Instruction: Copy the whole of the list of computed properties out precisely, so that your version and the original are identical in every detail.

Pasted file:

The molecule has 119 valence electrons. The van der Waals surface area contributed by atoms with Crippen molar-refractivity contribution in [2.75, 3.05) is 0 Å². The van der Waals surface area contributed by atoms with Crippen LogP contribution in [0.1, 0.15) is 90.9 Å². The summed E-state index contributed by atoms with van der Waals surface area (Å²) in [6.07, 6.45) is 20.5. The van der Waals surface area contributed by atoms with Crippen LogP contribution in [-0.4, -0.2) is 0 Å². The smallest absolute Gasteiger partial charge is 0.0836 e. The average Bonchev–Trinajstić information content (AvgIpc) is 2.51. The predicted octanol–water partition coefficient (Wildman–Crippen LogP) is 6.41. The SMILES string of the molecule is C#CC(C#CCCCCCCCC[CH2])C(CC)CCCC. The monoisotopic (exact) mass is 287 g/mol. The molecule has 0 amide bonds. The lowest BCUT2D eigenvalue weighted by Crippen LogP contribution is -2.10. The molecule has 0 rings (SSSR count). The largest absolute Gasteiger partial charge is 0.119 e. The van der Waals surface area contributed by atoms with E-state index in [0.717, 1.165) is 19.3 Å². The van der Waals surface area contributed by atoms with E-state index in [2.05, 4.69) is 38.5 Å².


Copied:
The molecule has 119 valence electrons. The van der Waals surface area contributed by atoms with Crippen molar-refractivity contribution in [2.75, 3.05) is 0 Å². The van der Waals surface area contributed by atoms with Crippen LogP contribution in [0.1, 0.15) is 90.9 Å². The summed E-state index contributed by atoms with van der Waals surface area (Å²) in [6.07, 6.45) is 20.5. The van der Waals surface area contributed by atoms with Crippen LogP contribution in [-0.4, -0.2) is 0 Å². The smallest absolute Gasteiger partial charge is 0.0836 e. The average Bonchev–Trinajstić information content (AvgIpc) is 2.51. The predicted octanol–water partition coefficient (Wildman–Crippen LogP) is 6.41. The SMILES string of the molecule is C#CC(C#CCCCCCCCC[CH2])C(CC)CCCC. The monoisotopic (exact) mass is 287 g/mol. The molecule has 0 amide bonds. The lowest BCUT2D eigenvalue weighted by Crippen LogP contribution is -2.10. The molecule has 0 rings (SSSR count). The largest absolute Gasteiger partial charge is 0.119 e. The van der Waals surface area contributed by atoms with E-state index in [0.717, 1.165) is 19.3 Å². The van der Waals surface area contributed by atoms with E-state index in [2.05, 4.69) is 38.5 Å².